Tax relief on pension contributions

Pensions provide a number of tax benefits, with one of the key ones being tax relief on your contributions. When you pay into your pension, some of the money that would have gone to the government as tax goes towards your pension instead. This can help reduce the amount of tax you pay and be used to help boost your savings for the future.

How does pension tax relief work?

When you add a personal contribution to your pension, basic rate tax relief is claimed from the government by your pension provider. For example, a payment of £800 gets £200 added in tax relief to make a gross contribution of £1,000.

This applies even for non-taxpayers, who get basic rate tax relief even though they don’t pay tax.

For higher rate or additional rate taxpayers, basic rate tax relief is still claimed by your pension provider, but you can then reclaim further tax relief through your tax return or direct from HMRC. For example, a higher rate taxpayer making a payment of £800 gets the same £200 added in tax relief to make a gross contribution of £1,000, but can then reclaim a further £200 back. The £1,000 in the pension pot therefore effectively only costs £600.

What are the limits?

There is no limit on the amount that can be saved into your pensions each tax year. However, there are limits on the amount that can be saved each year with tax relief applying:

• Any contributions made by you or someone else on your behalf must be equal to or less than your relevant UK earnings for the tax year in which they are made. For example, a self-employed individual with a net profit of £30,000 could add £24,000 to their pension, with £6,000 added in tax relief to make a gross contribution of £30,000.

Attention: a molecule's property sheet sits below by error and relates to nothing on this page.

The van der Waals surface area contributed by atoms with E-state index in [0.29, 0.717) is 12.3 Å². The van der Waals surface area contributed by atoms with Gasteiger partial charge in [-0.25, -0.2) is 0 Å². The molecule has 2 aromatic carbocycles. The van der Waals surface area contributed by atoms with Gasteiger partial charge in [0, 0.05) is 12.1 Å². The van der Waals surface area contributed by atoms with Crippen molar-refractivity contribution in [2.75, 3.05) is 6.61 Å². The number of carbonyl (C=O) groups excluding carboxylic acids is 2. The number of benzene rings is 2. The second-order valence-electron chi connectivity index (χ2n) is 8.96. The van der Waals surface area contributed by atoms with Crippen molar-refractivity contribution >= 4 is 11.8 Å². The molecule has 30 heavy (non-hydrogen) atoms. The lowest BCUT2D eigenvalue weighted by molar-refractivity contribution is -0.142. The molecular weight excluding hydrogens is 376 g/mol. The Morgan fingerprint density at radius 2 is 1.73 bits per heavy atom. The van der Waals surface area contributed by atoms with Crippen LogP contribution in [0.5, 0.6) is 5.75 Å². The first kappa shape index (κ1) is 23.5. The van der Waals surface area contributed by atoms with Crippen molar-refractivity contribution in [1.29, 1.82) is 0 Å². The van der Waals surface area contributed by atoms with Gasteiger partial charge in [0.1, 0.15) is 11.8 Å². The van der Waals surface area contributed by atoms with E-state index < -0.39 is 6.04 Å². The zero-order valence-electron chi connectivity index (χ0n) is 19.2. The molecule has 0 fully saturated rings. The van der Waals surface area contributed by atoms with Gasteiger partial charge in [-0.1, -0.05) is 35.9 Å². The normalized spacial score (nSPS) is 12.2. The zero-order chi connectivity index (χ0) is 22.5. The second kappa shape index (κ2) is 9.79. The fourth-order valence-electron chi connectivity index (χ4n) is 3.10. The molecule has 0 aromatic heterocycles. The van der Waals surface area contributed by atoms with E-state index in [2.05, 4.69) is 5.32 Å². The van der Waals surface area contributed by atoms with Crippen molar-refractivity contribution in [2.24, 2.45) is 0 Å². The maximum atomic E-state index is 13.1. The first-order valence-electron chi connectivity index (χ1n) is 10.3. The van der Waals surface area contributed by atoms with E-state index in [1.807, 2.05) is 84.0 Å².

• “Relevant earnings” generally means your earned income for that tax year and excludes things like rental income or income from a pension.

• An individual with no relevant earnings can still make a pension contribution of £2,880 (with £720 added in tax relief to make a gross contribution of £3,600).

• There is an overall annual allowance, which was increased in April 2024 to £60,000. It may be possible to carry forward unused allowance from the three previous tax years, bearing in mind the allowance was previously set at £40,000.

• The annual allowance can be reduced to £10,000 for higher earners, or those who have already flexibly accessed a pension.

• Exceeding these limits means a tax charge is likely to apply.

Please note that different tax rates and allowances apply in Scotland.

The value of pensions and the income they produce can fall as well as rise. You may get back less than you invested.

A pension is a long-term investment not normally accessible until 55 (57 from April 2028).

This article is for information only and should not be construed as advice or a recommendation. You should always seek independent financial advice prior to taking any action.

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